Gleanings from a Scandinavian soul journey

08/02/2018

This summer marks a transitional moment in my life. As I take stewardship of the Commonweal Garden and directorship of Natura Institute for Ecology and Medicine, cultivating the connection of medicine to nature, to the land, to the plant realm, to each other and to self, I took a trip to my ancestral homeland of Scandinavia. As I reflect on the experience, I am inspired to share what I’ve gleaned from this soul journey.

My family cultivated and tended farmsteads in Sweden and Finland in the 1800s. Did they know the abundance of nourishing foods and medicines growing in the forests around their farms? Did they consider themselves in reciprocal relationship with the land? Did they have the luxury of taking time away from farming to go to the coast, the stunning Finnish archipelago so very close to their farms? Who were the medicine people in town and where did they source their
medicine?

I pondered these questions while exploring the forests between the water and the farmland, picking my way through the blueberry understory and yarrow-adorned meadows. As I rambled, I felt the profoundly relaxing awareness that here in Scandinavia I could be drawn in any exploratory direction without concern for whose land I was on and whether I was allowed to walk there. 

Scandinavians enjoy the constitutionally protected freedom to hike, camp, pick berries and mushrooms almost anywhere they like, a concept known as “allemansrätt” in Swedish. No-trespassing signs are a foreign concept. My Swedish third cousin who hosted us said this age-old cultural practice became part of the constitution in the wake of famine in order to ensure access to the bounty of nature. In Scandinavia it is considered a human right to be able to connect with nature.

My appreciation for the bounty of nature grew as our trip progressed. Though delicious, the culinary norm of meatballs, pancakes with lingonberries, pickled herring of various sorts, reindeer venison, salmon, gravlax and potatoes left me feeling starved of the greens to which I’m accustomed. There also seems to be an unexamined relationship with sweets in Sweden, so imagine my delight walking a creekside path one evening and finding an abundance of lush dandelion greens. There, growing among a profusion of equally nourishing wild strawberries, currants and nettle, was my breakfast for the following days. What medicine the bitter greens are for a sweet-deluged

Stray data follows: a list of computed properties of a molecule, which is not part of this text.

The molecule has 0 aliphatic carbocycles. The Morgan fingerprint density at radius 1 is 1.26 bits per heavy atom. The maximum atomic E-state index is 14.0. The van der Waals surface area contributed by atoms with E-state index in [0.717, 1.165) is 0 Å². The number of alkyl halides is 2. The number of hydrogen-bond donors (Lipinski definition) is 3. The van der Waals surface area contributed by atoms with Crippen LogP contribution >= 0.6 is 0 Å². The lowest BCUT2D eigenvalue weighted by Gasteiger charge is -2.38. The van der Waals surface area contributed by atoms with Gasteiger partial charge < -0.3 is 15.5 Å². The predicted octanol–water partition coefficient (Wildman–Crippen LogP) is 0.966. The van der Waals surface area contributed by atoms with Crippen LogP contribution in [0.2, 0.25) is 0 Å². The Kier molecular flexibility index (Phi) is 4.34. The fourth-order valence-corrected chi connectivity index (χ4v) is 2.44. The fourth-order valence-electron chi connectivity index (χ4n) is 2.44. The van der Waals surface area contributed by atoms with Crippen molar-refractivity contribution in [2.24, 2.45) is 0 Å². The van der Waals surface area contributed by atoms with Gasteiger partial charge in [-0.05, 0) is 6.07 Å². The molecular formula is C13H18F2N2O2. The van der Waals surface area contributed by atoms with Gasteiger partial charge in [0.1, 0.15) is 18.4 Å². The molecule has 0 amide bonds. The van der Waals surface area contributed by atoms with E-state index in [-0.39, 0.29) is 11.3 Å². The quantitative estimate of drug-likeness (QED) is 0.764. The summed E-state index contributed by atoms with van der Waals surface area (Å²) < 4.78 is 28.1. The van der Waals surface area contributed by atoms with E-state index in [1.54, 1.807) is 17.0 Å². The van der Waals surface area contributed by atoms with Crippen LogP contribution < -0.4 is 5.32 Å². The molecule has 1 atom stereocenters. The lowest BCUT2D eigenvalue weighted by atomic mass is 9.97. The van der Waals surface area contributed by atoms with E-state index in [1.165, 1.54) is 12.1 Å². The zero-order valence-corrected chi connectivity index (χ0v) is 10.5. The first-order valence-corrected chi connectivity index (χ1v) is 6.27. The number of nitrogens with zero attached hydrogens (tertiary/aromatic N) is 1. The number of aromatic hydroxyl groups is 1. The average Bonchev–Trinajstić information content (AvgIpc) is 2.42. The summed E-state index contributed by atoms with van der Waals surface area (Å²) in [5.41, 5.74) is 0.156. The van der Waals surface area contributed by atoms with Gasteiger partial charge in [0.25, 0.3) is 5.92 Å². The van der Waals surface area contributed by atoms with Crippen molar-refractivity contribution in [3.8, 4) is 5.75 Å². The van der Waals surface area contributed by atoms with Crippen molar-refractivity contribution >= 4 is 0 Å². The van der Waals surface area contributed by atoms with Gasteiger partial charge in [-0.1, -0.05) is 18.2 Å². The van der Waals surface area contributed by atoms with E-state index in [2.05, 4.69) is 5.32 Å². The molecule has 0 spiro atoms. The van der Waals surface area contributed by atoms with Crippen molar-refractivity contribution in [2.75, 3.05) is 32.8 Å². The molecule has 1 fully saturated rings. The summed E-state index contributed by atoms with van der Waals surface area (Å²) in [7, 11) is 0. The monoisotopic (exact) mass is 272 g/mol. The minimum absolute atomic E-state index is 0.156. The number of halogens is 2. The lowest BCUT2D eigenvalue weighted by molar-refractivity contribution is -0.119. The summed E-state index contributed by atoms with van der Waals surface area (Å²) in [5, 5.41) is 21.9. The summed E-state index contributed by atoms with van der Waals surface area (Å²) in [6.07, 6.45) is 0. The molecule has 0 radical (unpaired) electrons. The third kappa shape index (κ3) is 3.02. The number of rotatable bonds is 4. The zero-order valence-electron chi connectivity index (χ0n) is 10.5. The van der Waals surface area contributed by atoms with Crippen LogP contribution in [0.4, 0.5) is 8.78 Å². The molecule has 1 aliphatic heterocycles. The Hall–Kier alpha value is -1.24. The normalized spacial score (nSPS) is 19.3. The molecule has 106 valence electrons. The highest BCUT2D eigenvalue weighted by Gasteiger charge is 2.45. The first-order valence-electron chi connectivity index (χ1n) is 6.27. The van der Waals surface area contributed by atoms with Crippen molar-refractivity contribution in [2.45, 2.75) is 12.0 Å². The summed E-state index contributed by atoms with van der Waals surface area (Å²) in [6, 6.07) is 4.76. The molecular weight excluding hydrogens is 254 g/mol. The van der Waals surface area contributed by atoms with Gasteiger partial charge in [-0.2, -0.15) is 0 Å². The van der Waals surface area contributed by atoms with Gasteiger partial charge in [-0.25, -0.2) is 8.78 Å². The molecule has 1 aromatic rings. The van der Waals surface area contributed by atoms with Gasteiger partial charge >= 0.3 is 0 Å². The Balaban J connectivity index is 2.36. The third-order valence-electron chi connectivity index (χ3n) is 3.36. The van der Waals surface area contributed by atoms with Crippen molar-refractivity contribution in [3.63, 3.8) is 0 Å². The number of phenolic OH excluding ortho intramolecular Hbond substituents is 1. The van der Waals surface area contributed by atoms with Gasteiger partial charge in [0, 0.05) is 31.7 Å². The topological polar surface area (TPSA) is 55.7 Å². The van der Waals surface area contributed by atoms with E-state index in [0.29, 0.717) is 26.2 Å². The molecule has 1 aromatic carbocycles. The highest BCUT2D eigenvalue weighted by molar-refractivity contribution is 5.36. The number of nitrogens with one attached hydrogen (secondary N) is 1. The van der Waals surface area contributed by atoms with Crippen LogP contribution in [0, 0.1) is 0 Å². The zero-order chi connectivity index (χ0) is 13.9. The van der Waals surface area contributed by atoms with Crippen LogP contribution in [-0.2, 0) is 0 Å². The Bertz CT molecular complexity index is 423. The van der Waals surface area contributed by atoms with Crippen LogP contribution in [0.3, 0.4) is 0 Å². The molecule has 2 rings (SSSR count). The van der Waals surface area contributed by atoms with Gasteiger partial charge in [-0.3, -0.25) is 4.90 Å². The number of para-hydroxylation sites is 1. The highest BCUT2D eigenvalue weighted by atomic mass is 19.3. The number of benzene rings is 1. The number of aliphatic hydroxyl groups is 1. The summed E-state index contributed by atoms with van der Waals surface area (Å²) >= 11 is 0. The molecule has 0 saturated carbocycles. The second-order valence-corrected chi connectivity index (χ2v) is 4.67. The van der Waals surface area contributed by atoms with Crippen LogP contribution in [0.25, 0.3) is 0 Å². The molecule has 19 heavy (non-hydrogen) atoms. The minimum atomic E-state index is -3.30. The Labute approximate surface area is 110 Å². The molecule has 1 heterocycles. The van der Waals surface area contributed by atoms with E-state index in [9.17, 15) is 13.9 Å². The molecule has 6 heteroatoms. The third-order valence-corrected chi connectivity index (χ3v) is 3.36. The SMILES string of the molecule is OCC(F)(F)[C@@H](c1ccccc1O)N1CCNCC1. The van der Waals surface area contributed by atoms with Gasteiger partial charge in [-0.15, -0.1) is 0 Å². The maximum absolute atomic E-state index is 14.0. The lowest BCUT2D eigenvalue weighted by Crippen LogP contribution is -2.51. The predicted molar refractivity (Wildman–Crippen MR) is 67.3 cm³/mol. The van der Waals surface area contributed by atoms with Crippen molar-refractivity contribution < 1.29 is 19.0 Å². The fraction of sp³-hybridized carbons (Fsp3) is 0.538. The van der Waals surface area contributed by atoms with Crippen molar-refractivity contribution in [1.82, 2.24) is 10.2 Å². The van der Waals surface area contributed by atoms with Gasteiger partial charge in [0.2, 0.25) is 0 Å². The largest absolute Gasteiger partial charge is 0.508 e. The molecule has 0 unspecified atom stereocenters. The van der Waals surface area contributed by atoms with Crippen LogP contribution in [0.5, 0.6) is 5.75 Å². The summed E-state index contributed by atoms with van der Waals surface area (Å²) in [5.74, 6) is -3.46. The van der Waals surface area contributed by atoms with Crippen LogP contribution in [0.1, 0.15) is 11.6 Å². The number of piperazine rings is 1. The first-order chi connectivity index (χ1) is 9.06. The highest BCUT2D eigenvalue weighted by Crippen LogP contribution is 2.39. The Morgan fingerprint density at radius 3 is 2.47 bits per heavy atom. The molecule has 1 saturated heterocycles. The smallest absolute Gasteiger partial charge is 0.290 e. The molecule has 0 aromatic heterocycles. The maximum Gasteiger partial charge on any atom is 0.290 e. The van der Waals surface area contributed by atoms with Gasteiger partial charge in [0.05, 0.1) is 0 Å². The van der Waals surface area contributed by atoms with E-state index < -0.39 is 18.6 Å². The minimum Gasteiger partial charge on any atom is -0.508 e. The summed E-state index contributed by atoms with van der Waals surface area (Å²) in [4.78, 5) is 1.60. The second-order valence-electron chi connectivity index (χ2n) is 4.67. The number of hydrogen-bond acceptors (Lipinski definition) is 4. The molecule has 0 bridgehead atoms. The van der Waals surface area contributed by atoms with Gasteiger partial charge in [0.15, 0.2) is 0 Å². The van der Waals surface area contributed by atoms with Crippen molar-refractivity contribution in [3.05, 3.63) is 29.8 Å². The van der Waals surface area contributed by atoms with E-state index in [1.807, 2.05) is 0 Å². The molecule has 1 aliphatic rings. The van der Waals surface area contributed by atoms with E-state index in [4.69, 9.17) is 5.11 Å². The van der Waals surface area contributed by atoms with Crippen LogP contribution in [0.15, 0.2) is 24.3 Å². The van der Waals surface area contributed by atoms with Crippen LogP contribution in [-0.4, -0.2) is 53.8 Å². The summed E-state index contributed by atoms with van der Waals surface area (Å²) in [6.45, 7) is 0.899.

palate. 

Despite my observation that Scandinavians do not eat a lot of greens, health outcomes in their countries remain much better than those in most parts of the world, including our own. We had the serendipitous opportunity to go to a “sjukhus” (ask me to pronounce it for you—it isn’t how it looks), literally translated as “sickhouse,” for a minor emergency. The experience was quite nice and we were charged a nominal fee for top-notch care. No doubt, collective health is improved by uniform access to health care—along with less stress, more social support, a cultural endorsement of time away from work to connect with family through paid vacation time, lots of time to bond with newborn babies and sick time to be home with ill children. Given what we know about health risks of stressors like socioeconomic disparities, lack of access to health care and feeling unsupported and overworked, it makes sense that social democracies like Finland, Sweden, Norway and Denmark top international rankings in both national happiness indices and health outcomes. I wouldn’t be surprised if the Finnish practice of plunging into cold water following a hot sauna has something to do with Finland ranking number one in the United Nations’ World Happiness Report in 2018. (I highly recommend it.)